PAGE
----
France is this year’s guest of honor at the world’s largest publishing industry trade event. The slogan “Francfort en francais/Frankfurt auf französisch [Frankfurt in French] will be the main theme for the second time.
All the speeches confirmed the strong leftist political thrust of the fair: Only books containing establishment propaganda will be deemed acceptable. Speaking at the opening press conference, book fair director Juergen Boos pleaded for book producers to counter “the spread of fear and hatred”.
“The Frankfurt Book Fair brings people together who represent a variety of different opinions,” said Boos without irony. “The presence of Chancellor Merkel and President Macron at the opening … symbolizes the close relationship between Germany and France and their commitment to a strong, unified Europe.”
German Culture Minister Monika Grütters said that the Frankfurt Book Fair wants to counteract “right-wing populist tendencies in parts of Europe with the power of culture and literature as an expression of our common values: pluralism, openness, tolerance and social participation.”
Keynote speaker, literary agent Andrew Wylie, also pleaded with the book industry to support “diversity” to counter nationalism. “Autocrats and autocratic societies are doomed to fail,” he said. “People want more. They want to … encounter different perspectives, because that’s the way the world is. This is the human condition.”
“We have international projects from abroad showing us not different things, but different views on experiences of realities that we all endure,” he said.
Macron denounced “populism and nationalism” in Europe, expressing the hope that literature would become even more politicized to counter such trends. “Books are the best weapons,” he said. “Nothing is more effective than the book. [It’s] the most precious thing we have in our world.”
“We fight for our books and our culture,” he said, confounding the establishment or mainstream theme of “diversity” with culture.
Merkel emphasized Franco-German cooperation for Europe, also through literature. “Authors can be creators of ideas and bridge builders,” she said.
“How much poorer would Germany be without the influence of French culture, and how much poorer would France be without the Germans?” the German Chancellor asked at the opening of the Fair. Both Merkel and Macron were mum on the subject of invading cultures.
While French President Macron claimed that the “identity of language lives through the confrontation with other languages”, he argued that young people should be free to move between countries and languages, suggesting paradoxically that language presented no national boundaries.
Macron called for European universities that seek to reassert Europe, but failed notably to mention which language these “European” institutions would use.
Merkel stressed the importance of fiction to brainwash readers into accepting immigration. “We need the intellectual and creative impulses emanating from literature in all life situations,” she said. “The book invites us to dream and expands the horizon.”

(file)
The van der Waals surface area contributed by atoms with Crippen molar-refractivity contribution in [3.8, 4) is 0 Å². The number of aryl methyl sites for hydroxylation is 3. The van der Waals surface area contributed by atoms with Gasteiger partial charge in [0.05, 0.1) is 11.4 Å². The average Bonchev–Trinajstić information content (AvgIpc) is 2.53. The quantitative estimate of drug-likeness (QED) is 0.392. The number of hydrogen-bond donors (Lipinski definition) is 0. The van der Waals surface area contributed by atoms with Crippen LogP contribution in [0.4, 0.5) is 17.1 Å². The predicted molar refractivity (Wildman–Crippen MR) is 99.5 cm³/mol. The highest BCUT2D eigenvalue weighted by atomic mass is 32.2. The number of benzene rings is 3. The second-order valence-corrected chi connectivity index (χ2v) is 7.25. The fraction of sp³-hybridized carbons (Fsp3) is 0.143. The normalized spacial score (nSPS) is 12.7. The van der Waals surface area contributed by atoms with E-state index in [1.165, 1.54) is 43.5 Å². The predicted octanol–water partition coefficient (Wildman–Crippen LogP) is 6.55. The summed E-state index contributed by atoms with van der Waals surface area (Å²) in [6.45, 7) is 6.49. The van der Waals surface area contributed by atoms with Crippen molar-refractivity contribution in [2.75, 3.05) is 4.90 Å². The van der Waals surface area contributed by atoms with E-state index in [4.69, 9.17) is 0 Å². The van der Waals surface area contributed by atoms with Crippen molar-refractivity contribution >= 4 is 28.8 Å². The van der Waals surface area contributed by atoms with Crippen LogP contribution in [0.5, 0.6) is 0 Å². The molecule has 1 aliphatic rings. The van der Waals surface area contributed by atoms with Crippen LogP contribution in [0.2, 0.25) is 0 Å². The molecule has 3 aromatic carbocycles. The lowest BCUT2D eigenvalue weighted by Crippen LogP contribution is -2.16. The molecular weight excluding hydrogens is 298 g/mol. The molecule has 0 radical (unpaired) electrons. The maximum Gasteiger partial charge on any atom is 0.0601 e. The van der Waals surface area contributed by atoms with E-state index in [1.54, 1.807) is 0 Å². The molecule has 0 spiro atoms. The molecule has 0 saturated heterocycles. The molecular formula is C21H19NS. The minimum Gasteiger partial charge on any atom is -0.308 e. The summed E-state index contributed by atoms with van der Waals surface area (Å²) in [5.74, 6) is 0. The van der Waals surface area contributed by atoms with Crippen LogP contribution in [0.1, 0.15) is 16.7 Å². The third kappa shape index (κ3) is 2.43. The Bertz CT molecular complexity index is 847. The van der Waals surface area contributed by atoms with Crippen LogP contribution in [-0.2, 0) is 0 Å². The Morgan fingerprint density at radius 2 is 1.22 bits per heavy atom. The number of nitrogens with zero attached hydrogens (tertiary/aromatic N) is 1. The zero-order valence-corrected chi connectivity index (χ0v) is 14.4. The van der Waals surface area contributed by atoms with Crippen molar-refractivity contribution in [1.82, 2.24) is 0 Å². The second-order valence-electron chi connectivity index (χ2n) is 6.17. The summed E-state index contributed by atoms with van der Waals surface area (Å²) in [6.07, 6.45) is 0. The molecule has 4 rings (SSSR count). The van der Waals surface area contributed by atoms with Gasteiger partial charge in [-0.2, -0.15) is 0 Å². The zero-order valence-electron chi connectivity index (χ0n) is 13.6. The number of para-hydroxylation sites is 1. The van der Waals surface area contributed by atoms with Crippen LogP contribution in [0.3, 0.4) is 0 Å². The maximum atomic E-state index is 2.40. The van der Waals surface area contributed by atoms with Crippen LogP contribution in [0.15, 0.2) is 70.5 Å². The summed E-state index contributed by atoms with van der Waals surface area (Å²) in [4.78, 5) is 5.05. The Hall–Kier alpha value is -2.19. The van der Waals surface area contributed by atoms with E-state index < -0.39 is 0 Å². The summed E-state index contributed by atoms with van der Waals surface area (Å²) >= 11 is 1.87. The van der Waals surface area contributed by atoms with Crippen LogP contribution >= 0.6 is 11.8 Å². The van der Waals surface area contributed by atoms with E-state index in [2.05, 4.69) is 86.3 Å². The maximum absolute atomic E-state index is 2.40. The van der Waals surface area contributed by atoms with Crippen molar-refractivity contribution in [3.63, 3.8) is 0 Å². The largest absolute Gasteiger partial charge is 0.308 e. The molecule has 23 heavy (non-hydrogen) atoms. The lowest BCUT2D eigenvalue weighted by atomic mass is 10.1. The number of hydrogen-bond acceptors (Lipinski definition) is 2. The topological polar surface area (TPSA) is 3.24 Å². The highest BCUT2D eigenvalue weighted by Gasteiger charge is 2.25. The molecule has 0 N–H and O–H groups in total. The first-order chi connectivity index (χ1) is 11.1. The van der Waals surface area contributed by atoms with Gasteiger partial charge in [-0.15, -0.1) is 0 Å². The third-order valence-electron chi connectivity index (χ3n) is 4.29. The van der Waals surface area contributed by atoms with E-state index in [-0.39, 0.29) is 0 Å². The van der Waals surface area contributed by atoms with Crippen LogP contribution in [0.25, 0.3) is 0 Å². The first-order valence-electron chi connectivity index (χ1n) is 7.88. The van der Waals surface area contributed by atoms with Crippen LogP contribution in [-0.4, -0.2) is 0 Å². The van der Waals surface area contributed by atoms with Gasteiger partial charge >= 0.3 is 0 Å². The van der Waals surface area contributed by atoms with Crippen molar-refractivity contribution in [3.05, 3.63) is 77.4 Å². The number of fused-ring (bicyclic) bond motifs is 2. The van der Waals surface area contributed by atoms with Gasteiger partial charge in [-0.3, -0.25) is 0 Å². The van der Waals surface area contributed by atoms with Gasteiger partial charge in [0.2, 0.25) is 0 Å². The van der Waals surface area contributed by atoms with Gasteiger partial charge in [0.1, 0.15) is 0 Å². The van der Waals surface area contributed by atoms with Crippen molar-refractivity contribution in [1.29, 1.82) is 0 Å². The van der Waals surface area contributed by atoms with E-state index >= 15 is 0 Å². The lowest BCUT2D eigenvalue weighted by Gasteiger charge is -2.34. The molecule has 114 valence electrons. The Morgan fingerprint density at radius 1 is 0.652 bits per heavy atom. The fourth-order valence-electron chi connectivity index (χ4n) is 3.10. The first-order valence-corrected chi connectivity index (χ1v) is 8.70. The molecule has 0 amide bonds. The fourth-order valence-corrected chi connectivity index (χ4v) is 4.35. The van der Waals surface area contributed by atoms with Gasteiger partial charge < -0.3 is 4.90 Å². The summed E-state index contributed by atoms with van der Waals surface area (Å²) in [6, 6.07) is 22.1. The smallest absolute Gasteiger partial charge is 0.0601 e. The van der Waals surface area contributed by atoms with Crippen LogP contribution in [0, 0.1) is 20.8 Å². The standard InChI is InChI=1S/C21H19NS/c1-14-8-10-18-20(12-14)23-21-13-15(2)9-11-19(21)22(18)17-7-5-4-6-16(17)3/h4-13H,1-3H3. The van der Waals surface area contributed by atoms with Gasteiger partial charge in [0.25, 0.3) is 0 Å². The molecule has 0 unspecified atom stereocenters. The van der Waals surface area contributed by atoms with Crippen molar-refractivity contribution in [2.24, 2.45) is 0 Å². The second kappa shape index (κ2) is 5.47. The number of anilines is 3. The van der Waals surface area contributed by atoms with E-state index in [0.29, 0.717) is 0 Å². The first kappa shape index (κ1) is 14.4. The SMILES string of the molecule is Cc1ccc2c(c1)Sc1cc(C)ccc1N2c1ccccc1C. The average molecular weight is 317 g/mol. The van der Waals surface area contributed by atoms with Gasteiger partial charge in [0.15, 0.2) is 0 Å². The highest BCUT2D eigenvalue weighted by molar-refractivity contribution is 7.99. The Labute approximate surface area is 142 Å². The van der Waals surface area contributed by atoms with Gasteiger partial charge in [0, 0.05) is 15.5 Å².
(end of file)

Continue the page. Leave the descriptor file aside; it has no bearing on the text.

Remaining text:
She lashed out at Brexit and the Alternative for Germany, concluding her opening speech by stating that “every author of the book fair contributes to making Europe stronger”.
The German host praised the “cultural exchange” between Germany and France, noting that the French Huguenots came to Berlin, and German poet Heinrich Heine lived mostly in Paris.
Anetta Kahane, a former Stasi agent who founded the Amadeu Antonio Foundation, and has been the full-time chairman of the foundation mainly funded by German state subsidies, is present at the Fair too.
For their commitment, Kahane and her foundation, awarded the honorary order of the Federal German Criminal Police Office in November 2016, was contacted by the Frankfurt Book Fair.
The Kahane Foundation was called in when the Antaois publishing house signed up for this year’s Bücherschau. After all, Antaios had recently made significant headlines with books by Akif Pirinçci and Rolf Peter Sieferle.
German weekly Spiegel had scrubbed Sieferle’s book, Finis Germania from their best-seller list because they did not agree with the content.
Interestingly, the Kahane foundation does not have to pay for their generous stand in the best location at the Fair. When German weekly Junge Freiheit questioned the decision, the Frankfurter Buchmesse justified their decision by saying Kahane was given a stand for free, to “create a counterweight to the issues and publications of the Antaios publishing house in this hall area”.
Ordinary exhibitors have to pay a huge fee of EUR 20 000 for a comparable stand.
The presence of Antaios could not be prevented, Boos said , apologizing to Börsenblatt. “We cannot intervene in such a case, because this would be contrary to freedom of expression.” However, the trade fair director confirmed to the Frankfurter Rundschau that an “active approach” should be maintained against Antaios publishing house.
That is why the Amadeu Antonio Foundation was invited.
Kahane already has a plan of how she wants to get rid of the unwelcome publisher. “Our concept is to be accessible to everyone who is irritated by the performance of Antaios,” said a spokesman for Stiftung Blatt.
According to Kahane: “You have to really change the policy of immigration inside Europe. This is very important, you have to adapt the educational system and adapt all the self-understanding of the states. They are not anymore only white or only Swedish or only Portuguese or only German. They are multicultural places in the world.”
The former Stasi agent was recruited by the German government earlier to patrol Facebook in a bid to stamp out “xenophobic” comments.